Tony McNamara on The Great: ‘Historians have to know we’re making mistakes on purpose’

Ahead of the season two premiere, the Australian screenwriter explains his fresh, bawdy and wilfully anachronistic take on Catherine the Great

Bright, bawdy and occasionally blood-splattered, the first season of Hulu/Stan’s The Great crashed on to screens last year with a defiant “huzzah!” as viewers met the young future Catherine the Great (Elle Fanning) fresh off the carriage from Germany. The sweetly idealistic noblewoman can’t wait to meet her new husband, Russian Emperor Peter III (Nicolas Hoult, having the time of his career), but soon finds her Prince Charming is a hedonistic man-child, and his court a colourful free-for-all of smashed champagne glasses, open marriages and regicidal intrigue.

“I like the stakes of the era, the life and death stakes of the court world,” creator Tony McNamara says. “I also like that they’re dealing with stuff we’re still freakin’ dealing with … We’re still dealing with privilege, and how to give people equality, and all that kind of stuff. I’m interested in the parallels – and I’m also interested in the freedom I get.”

McNamara had been working as a playwright and screenwriter in Australia – turning in scripts for television shows like The Secret Life of Us and Love My Way, and helming 2003’s Ben Lee-starring film The Rage In Placid Lake – when he first tackled Catherine’s life on stage, for the Sydney Theatre Company in 2008.

He later rewrote it for the screen, which found its way to director Yorgos Lanthimos, who brought McNamara aboard 2018’s The Favourite: a critically acclaimed, Academy Award-nominated film that McNamara calls “career-transformative”. While Hulu had already greenlit The Great’s pilot when The Favourite hit cinemas, the latter’s ribald and modern take on the costume drama certainly primed audiences for Catherine and Peter’s arrival.

“In my head I’m kind of making a contemporary show that feeds off an era in history,” he explains. “But really, for me, I’m always like, ‘What’s the contemporary version of what we’re telling at the moment?’ Oh it’s a woman in Chicago and she married the wrong man and how does she get out of it? Or, she’s now running the business and all her advisers are these old men who are fools.”

The result is a show that often has more in common with Succession than The Tudors. With its first season culminating in Catherine’s coup d’etat against her husband, its second finds the power dynamic inverted: Catherine is now Empress, while Peter is left deposed and under house arrest. They’re also about to have a kid, while still working through the baggage left by their own parents (Gillian Anderson almost steals the season as Catherine’s mother, Joanna).

Gillian Anderson and Elle Fanning
Gillian Anderson and Elle Fanning as mother and daughter. Photograph: Gareth Gatrell/Hulu

McNamara injects this fraught state of affairs with all the charm and tension of a will-they-won’t-they, love-hate romantic comedy – both between Catherine and her husband-cum-prisoner, and a country that seems to have deep compatibility issues with its new ruler.

“We saw Peter, in a way, as Russia – he’s a guy who’s sort of trying to change for her,” McNamara says of Hoult’s new arc. “In the same way that she’s trying to change this country that can’t quite change.”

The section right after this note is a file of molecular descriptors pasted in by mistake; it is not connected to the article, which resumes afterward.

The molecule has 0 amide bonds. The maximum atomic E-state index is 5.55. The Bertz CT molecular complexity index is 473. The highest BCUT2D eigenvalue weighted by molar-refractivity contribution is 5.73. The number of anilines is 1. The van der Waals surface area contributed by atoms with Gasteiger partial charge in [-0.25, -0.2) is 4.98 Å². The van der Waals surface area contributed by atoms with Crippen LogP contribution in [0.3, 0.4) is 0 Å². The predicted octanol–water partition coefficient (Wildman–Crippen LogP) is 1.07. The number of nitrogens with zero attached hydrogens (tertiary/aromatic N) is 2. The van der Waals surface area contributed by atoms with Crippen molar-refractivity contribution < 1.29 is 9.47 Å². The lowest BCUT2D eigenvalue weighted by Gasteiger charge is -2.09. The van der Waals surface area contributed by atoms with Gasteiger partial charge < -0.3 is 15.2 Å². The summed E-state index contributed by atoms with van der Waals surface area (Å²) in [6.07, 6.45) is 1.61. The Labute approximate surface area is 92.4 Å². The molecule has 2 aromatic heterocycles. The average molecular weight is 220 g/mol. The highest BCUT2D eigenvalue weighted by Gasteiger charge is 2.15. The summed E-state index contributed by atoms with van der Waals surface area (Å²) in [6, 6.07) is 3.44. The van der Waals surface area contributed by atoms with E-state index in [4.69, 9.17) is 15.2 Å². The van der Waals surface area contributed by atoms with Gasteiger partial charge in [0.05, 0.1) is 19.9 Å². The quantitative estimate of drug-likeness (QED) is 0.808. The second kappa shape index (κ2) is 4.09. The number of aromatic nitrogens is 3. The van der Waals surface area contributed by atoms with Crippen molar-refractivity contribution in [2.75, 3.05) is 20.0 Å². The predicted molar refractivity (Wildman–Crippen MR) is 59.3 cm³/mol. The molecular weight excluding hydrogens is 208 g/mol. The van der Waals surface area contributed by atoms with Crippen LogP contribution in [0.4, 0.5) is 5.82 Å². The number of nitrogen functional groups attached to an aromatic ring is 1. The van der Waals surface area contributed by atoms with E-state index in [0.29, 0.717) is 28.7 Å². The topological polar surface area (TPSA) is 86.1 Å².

As the real Catherine discovered, squaring Enlightenment values with a system built on the exploitation of serfs is easier said than done. The weight of history, it seems, hates to see a girl boss winning.

“She’s stuck in this place where she expects her idealism will be rewarded at some point, through sheer force of charisma and love for him, and on some level, the country,” McNamara says. “And that’s what this season’s about: it’s a much harder road to hoe than you think it will be.”

His own road has continued its upward climb, reuniting with The Favourite’s Emma Stone to co-write the 101 Dalmatians prequel Cruella. How does remixing history compare to the sacred cash cows of Hollywood reboots?

“It’s a different experience because it’s a big piece of Disney IP,” McNamara says.“But in a way the job was exactly the same; Cruella’s like a piece of cinema history, and it’s an important thing to a lot of people. [But] within the boundaries, they sort of let us be pretty freewheeling with it.”

Tony McNamara and Elle Fanning on the set of The Great’s second season.
Tony McNamara and Elle Fanning on the set of The Great’s second season. Photograph: Gareth Gatrell/Hulu

McNamara is already attached to a Cruella sequel along with Poor Things: another collaboration with Lanthimos and Stone, this time set in Victorian-era England with a few nods to Mary Shelley.

Beyond that, there’s still plenty of conflict to mine in Catherine’s reign – whether it’s drawn from the history books, or dreamt up by McNamara.

“When we made The Great, there was someone who questioned some of the big mistakes that I was making with history,” he says. “And I was like, ‘They have to be big’. People have to know we’re making mistakes on purpose, rather than ‘we’ve made a few changes’, [and] then it’s poor history professors tearing their hair out. At least with ours, the history professors can go: ‘They don’t know what they’re doing!’”

• Season two of The Great premieres on 20 November, streaming on Stan in Australia and Hulu in the US


Walter Marsh

The GuardianTramp

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